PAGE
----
Confession: I have never been an animal person. Early in childhood, I had a dog but not long enough to establish the well-accepted connection with man's best friend. Quite honestly, it always struck me as a bit silly how much we humanize domestic animals like dogs or cats: consistently photographing them, talking to them, dressing them, and indulging their whims.
My cousin in Waltham, Massachusetts gladly put me up for a visit, on the condition that I was "okay" with his pets. Now I knew he had a cat, a few snakes, a lizard, and I would be sharing living space with these creatures. I didn't imagine anything more than small reptiles, and I was certainly okay with that.
Welcome to the world of Tazzy, the monitor lizard. She was approximately 3 feet long and about a foot wide, with sharp-looking talons and yellow, watchful eyes. Crowned with speckled scales, she sauntered like a queen in her bed of straw and the faux log that she curled herself around. My cousin strategically placed her in a wood and glass enclosure which was quite secure, since he had built it himself. And the couch adjacent to the enclosure was extremely comfortable. Nonetheless, I had trouble sleeping that first night, due to Tazzy's intermittent nocturnal rumblings.
Tazzy was definitely female, and I was surprised by how well developed her feminine sensibilities were, especially for a reptile. Here is what I learned:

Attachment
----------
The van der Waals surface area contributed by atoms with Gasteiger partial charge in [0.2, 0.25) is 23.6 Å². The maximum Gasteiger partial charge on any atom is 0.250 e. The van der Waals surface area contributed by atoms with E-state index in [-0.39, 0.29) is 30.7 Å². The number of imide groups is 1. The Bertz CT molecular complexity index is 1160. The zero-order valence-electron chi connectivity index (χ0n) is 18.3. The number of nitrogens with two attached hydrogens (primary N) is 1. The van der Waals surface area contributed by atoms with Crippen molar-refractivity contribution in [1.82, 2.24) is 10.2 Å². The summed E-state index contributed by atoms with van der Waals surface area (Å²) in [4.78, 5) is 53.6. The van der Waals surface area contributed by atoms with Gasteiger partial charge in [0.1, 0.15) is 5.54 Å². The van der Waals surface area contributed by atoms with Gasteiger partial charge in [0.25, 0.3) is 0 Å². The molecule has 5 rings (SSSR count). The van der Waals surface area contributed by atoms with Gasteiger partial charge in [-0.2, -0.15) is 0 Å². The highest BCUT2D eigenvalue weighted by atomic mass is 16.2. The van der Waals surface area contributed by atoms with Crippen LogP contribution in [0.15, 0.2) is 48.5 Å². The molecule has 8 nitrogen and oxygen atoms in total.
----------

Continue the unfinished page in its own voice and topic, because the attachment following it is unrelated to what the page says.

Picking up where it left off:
She is territorial. Sometimes I forget that she is there, waking up in that groggy place between dreaming and consciousness. She reminds me of her presence with a golden glowering glare that is uniquely her own. Admittedly, this is her room, her territory. She was here first. I AM the intruder, even though I am human, and she never lets me forget it.
She is moody. Women have their monthly cycles. Monitor lizards have their lunar egg laying periods. Whenever I visited Boston, it was Tazzy's time of the month. I learned that hormonal tempestuousness is universal among all she-creatures. She was bloated, she groaned, she grunted. She lay around acting crabby and refused to come out of her cage. I wondered if she craved any comfort foods.
She gets jealous. Whenever my cousin and I were in the room, her gaze was determinedly fixed on me. She didn't trust me. Mistress of the room was protective of her man. While amphibians and reptiles were polygamous by nature, my cousin's devotion led Tazzy to expect utter loyalty from him. Any other female was worthy of suspicion. My cousin assured me she was much better tempered after I had left.
So maybe it isn't about humanizing animals in our own image (apparently, even reptiles seem to understand affection). Maybe we are more animalistic than we think. After all, we eat, drink, sleep, lust, and we die. We are more often driven by emotion and passion than by logic. We are intrinsically selfish and focused on survival.
One key difference. With animals, their motives and actions are always very clear. They eat when they mean to eat and kill when they need to kill. They chase only when necessary. They do what they do without any pomp and circumstance. Without great visions, ambiguous words, or good intentions.
I'd rather live in the animal world.